Determining the Demand

I’ve heard it said before that you need to determine the demand for rental properties. How do you do this? Do you contact the Chamber and ask what the ratio of owners versus renters?

Yes…you can also call the local Realtor board and get the local “vacancy rate”…


It’s good you’re checking the vacancy rate in your area. I’ve found that vacancies are a product of bad management. You would be surprised how many places are vacant because the landlord doesn’t put an ad in the paper, or all the papers if needed.

So if you find there are vacant properties that doesn’t necessarily mean there aren’t vary many renters, it could also mean there are a lot of dumb landlords in the area.

Contact realtors who deal with rental properties.
Drive by your area and pay attention to “for rent signs”.

I’ll chime in with an example here: I live in a very desirable area that has few rentals. Mainly high end older SFH’s but has a few carriage houses, above garage apartments, and a little house here and there like mine that snuck in years ago that rent, and the rent is affordable, compared to the prices of the housing surrounding it. You get the safety and ability to live in a nice part of town cheaply-just have to be able to live in a 1 or 2 br.

There is a great place for rent down the street for me on a type of cul-de-sac that has been for rent for months. I walk past it every morning when walking the dog. I look in the RE classifieds every day in the local paper, free paper, and craigslist to see what’s happening in my city. I’ve never seen it advertised. It’s managed and being leased by a prop. mgmt. co.-I know because there is a sign in the yard.

The prop. mgmt. co. has the sign in the yard, which you can’t see unless you drive down to the end of the street to the house, which no one does. And most of the time, the sign has blown over, so even then you can’t see it unless you’re standing directly over it. The prop mgmt. co isn’t a large company in my city, so it’s not one a prospective tenant would probably think to call to see what they have available.

Can’t imagine why it hasn’t rented in the last 4 months! Nice job guys! That would be a good property for me to call about and take off the owner’s hands, since obviously no one wants to rent it. I’ll be doing them a favor. :wink:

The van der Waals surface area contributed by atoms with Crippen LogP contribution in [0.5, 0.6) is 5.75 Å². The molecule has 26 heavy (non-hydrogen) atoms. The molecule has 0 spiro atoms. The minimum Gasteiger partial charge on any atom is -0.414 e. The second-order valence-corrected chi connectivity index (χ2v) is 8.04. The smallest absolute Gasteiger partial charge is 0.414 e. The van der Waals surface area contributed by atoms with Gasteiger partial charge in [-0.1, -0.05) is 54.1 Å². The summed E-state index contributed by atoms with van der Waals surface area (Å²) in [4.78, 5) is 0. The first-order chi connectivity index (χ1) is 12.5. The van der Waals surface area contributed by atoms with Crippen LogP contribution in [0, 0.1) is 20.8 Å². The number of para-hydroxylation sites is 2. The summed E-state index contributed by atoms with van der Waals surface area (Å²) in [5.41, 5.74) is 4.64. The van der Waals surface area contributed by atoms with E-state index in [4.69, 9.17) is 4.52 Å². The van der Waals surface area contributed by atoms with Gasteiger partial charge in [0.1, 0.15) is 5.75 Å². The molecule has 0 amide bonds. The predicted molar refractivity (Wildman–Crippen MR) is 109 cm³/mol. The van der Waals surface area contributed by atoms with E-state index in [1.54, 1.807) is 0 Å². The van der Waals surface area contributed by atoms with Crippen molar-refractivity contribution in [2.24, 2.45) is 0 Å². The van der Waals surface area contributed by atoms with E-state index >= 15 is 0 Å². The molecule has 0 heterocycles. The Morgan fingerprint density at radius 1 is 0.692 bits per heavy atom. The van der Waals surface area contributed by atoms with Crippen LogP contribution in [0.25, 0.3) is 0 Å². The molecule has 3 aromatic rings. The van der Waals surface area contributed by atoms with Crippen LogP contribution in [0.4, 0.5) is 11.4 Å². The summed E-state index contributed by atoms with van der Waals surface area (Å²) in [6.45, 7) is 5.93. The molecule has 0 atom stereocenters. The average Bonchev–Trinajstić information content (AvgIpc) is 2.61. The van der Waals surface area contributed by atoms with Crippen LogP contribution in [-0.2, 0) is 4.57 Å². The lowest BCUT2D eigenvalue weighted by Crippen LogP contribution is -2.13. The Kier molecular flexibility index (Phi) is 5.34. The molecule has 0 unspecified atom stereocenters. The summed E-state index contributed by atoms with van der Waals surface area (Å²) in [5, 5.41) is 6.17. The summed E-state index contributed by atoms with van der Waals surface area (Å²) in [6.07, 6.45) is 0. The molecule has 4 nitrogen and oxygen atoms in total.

Your example is very common. Where I invest there are lots of rentals. There are plenty of vacant duplexes, even vacant fourplexes. Four units just sitting vacant. Why, it’s because the landlord doesn’t know what they’re doing. When I put an ad in the local papers I get 3-4 calls a day in the winter and 15-20 calls a day during the other 3 seasons. There is no effort needed to rent places out, but many sit empty. The last place I bought the seller just left it vacant because she didn’t want to deal with anymore tenants, so her answer was to leave it vacant. dumb, but very common in my area.

I’ve tried hard to find an answer to why, but I can not.

I have a few SFH/condo/townhouse rentals that I manage myself. About two months prior to any current tenant’s end of lease I usually track, by phone number, similar rentals in at least 2 local newspapers for a few weeks to determine comparable rental rates and speed of rental. (if a rental ad appears day after day/week after week I assume it hasn’t rented; ads that stop I assume have rented).

This provides me a comparable basis for either upping the rent on the current tennant or establishing a new rent (higher/lower/same) for a new tenant. I try to set my rents very similar to rents on comparable prioperties that rent FAST.


I would only use local Realtors. The Realtor should know the area enough to fill you in on any particulars of an area. When I’m buying in an area I always check with some of my renters and they seem to always be very knowledgeable about the good and bad things about a certain area.

-Talk to your existing tenants, they are a great resource.
-If you use a Realtor then only use a local Realtor.
-Look at some properties and talk with the tenants in the properties.

Besides vacancy rate, there’s also absorption rate, which tells you how many months of inventory you have. It’s a way of knowing how fast it takes for units to get rented, which will let you know of the demand in particular areas.

In East and Central Austin, very hot areas, potential renters proactively call to ask if you are willing to rent your home. If they see people outside working on the house, they’ll come up to you. It’s very different from years back and definitely let’s homeowners know that they have a winner.